Teka and Jan's Story
Keeping Fit and Healthy with Prostate Cancer
Living a healthy lifestyle is helping Teka Pahina and partner Jan Hardie be positive about Teka’s prostate cancer.
Teka, now 72, was diagnosed with Prostate Cancer in 2004 and is still going strong after several rounds of treatment. It took Teka 12 years from finding out about his prostate cancer to discover the Central Christchurch Support Group run by volunteers for the Prostate Cancer Foundation.
Support groups are just one of the many ways the Prostate Cancer Foundation can help men and their partners. Another is a fitness programme the Foundation has been trialing in Christchurch for men with prostate cancer called Prost-FIT. Teka is part of this group which meets weekly and has from 10 to 14 people regularly taking part.
Jan says that “Teka has really enjoyed being part of this programme, it made a big change to his motivation and he really likes it because it is a fun way to spend time with others in his situation. Teka also likes the inclusiveness for Māori participants like him with poi and haka exercises”.
Jan says “Teka has always valued his fitness as he is a former fire fighter”. “Exercise has made a big difference to the way he has handled his treatments of prostate cancer and exercise has given us both a positive outlook on life.”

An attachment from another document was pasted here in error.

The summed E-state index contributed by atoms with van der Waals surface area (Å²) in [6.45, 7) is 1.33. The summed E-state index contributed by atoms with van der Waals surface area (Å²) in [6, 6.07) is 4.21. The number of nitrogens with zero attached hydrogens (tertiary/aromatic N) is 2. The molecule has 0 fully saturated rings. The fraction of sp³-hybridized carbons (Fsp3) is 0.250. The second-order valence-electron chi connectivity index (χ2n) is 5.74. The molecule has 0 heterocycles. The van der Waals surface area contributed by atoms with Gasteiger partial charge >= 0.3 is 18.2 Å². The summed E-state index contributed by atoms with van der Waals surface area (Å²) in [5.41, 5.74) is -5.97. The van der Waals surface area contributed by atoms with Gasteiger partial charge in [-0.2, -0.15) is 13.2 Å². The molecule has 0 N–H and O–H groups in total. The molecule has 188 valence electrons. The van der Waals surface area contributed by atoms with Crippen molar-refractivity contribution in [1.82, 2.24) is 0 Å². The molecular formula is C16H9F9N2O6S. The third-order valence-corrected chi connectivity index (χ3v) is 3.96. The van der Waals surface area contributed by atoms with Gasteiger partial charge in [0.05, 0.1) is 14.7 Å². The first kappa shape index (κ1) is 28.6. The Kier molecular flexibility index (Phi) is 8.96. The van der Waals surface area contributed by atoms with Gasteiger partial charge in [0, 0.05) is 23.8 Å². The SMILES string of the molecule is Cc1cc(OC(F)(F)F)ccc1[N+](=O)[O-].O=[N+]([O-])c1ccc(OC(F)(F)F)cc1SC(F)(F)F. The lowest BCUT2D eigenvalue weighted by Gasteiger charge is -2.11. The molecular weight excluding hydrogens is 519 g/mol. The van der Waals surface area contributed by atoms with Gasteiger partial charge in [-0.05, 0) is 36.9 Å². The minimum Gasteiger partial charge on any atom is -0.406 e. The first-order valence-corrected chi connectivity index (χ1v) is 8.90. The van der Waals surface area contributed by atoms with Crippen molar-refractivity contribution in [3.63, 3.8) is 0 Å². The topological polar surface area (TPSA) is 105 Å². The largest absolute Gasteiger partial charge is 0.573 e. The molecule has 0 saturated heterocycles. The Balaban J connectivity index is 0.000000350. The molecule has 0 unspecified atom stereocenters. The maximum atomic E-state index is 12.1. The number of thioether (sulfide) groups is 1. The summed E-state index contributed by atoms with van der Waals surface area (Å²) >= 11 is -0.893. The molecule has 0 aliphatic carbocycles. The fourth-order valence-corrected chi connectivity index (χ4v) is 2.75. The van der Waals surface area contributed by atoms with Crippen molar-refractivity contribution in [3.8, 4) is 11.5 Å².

Exercise and healthy living are a way of life for Teka and Jan. Both have also done the City2Surf this year, Jan walked the 14km course and Teka the 6km course with a group of others from his Prostate Cancer Support Group.
Paul Hayes, Marketing and Fundraising Manager at the Prostate Cancer Foundation says, “funds raised by people doing Dry July will help the Foundation to roll out the Prost-FIT programme across the country”.
“Also, by signing up to Dry July you will help to help the Foundation continue to provide support services to men like Teka and their whānau”.
“The Prostate Cancer Foundation funds research and advocates for better diagnosis and treatment. The Foundation also creates awareness of the importance of getting checked for prostate cancer as early diagnosis often allows for more treatment options and better outcomes. Men over 50 should get a regular check through having an easy blood test called PSA and a digital rectal examination”.
Jan says, “I urge people to sign up for Dry July as the funds raised will help many other people like Teka and me across New Zealand, who are living with prostate cancer”.